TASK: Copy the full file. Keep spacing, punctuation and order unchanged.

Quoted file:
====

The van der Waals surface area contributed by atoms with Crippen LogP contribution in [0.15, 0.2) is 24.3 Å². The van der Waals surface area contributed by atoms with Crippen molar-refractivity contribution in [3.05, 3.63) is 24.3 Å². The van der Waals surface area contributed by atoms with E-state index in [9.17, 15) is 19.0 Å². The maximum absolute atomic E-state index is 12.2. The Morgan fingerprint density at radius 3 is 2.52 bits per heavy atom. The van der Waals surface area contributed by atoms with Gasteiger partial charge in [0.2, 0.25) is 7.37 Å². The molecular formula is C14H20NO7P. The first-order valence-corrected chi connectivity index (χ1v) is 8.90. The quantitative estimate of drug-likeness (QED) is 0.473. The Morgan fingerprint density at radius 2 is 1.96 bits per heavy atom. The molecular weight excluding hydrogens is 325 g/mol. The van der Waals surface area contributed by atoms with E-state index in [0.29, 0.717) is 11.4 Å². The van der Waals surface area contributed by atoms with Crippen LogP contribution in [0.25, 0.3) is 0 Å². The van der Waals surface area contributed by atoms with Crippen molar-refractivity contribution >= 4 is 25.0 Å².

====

The van der Waals surface area contributed by atoms with Crippen LogP contribution in [0.15, 0.2) is 24.3 Å². The van der Waals surface area contributed by atoms with Crippen molar-refractivity contribution in [3.05, 3.63) is 24.3 Å². The van der Waals surface area contributed by atoms with E-state index in [9.17, 15) is 19.0 Å². The maximum absolute atomic E-state index is 12.2. The Morgan fingerprint density at radius 3 is 2.52 bits per heavy atom. The van der Waals surface area contributed by atoms with Gasteiger partial charge in [0.2, 0.25) is 7.37 Å². The molecular formula is C14H20NO7P. The first-order valence-corrected chi connectivity index (χ1v) is 8.90. The quantitative estimate of drug-likeness (QED) is 0.473. The Morgan fingerprint density at radius 2 is 1.96 bits per heavy atom. The molecular weight excluding hydrogens is 325 g/mol. The van der Waals surface area contributed by atoms with E-state index in [0.29, 0.717) is 11.4 Å². The van der Waals surface area contributed by atoms with Crippen LogP contribution in [0.25, 0.3) is 0 Å². The van der Waals surface area contributed by atoms with Crippen molar-refractivity contribution >= 4 is 25.0 Å².